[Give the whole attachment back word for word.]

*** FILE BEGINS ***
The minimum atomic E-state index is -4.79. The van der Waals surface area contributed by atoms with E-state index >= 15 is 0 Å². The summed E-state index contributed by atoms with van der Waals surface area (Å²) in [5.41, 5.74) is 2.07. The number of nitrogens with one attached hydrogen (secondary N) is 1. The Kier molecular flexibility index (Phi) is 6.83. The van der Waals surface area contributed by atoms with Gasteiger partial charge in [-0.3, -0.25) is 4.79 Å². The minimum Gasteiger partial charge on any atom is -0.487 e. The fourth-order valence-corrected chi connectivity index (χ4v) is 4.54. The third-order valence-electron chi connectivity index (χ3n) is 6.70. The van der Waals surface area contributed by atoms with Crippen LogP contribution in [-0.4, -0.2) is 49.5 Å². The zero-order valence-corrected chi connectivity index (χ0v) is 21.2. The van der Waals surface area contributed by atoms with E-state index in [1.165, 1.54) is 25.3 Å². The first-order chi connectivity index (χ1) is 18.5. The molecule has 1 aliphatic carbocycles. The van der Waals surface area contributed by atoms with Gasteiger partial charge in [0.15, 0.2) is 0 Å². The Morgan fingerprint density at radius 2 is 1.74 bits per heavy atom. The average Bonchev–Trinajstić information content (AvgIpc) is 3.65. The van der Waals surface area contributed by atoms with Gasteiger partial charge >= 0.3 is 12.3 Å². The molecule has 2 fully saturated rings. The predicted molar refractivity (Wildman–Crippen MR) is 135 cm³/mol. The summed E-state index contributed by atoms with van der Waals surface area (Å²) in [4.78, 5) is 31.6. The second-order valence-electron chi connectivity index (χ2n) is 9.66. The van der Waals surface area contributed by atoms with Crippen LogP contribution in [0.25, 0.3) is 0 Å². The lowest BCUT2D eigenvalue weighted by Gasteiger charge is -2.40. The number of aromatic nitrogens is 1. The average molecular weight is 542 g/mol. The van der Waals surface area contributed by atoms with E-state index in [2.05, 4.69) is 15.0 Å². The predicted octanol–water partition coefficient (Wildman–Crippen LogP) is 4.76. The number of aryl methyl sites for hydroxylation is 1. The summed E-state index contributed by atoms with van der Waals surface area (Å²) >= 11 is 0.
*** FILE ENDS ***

The minimum atomic E-state index is -4.79. The van der Waals surface area contributed by atoms with E-state index >= 15 is 0 Å². The summed E-state index contributed by atoms with van der Waals surface area (Å²) in [5.41, 5.74) is 2.07. The number of nitrogens with one attached hydrogen (secondary N) is 1. The Kier molecular flexibility index (Phi) is 6.83. The van der Waals surface area contributed by atoms with Gasteiger partial charge in [-0.3, -0.25) is 4.79 Å². The minimum Gasteiger partial charge on any atom is -0.487 e. The fourth-order valence-corrected chi connectivity index (χ4v) is 4.54. The third-order valence-electron chi connectivity index (χ3n) is 6.70. The van der Waals surface area contributed by atoms with Crippen LogP contribution in [-0.4, -0.2) is 49.5 Å². The zero-order valence-corrected chi connectivity index (χ0v) is 21.2. The van der Waals surface area contributed by atoms with E-state index in [1.165, 1.54) is 25.3 Å². The first-order chi connectivity index (χ1) is 18.5. The molecule has 1 aliphatic carbocycles. The van der Waals surface area contributed by atoms with Gasteiger partial charge in [0.15, 0.2) is 0 Å². The Morgan fingerprint density at radius 2 is 1.74 bits per heavy atom. The average Bonchev–Trinajstić information content (AvgIpc) is 3.65. The van der Waals surface area contributed by atoms with Gasteiger partial charge >= 0.3 is 12.3 Å². The molecule has 2 fully saturated rings. The predicted molar refractivity (Wildman–Crippen MR) is 135 cm³/mol. The summed E-state index contributed by atoms with van der Waals surface area (Å²) in [4.78, 5) is 31.6. The second-order valence-electron chi connectivity index (χ2n) is 9.66. The van der Waals surface area contributed by atoms with Crippen LogP contribution in [0.25, 0.3) is 0 Å². The lowest BCUT2D eigenvalue weighted by Gasteiger charge is -2.40. The number of aromatic nitrogens is 1. The average molecular weight is 542 g/mol. The van der Waals surface area contributed by atoms with E-state index in [2.05, 4.69) is 15.0 Å². The predicted octanol–water partition coefficient (Wildman–Crippen LogP) is 4.76. The number of aryl methyl sites for hydroxylation is 1. The summed E-state index contributed by atoms with van der Waals surface area (Å²) >= 11 is 0.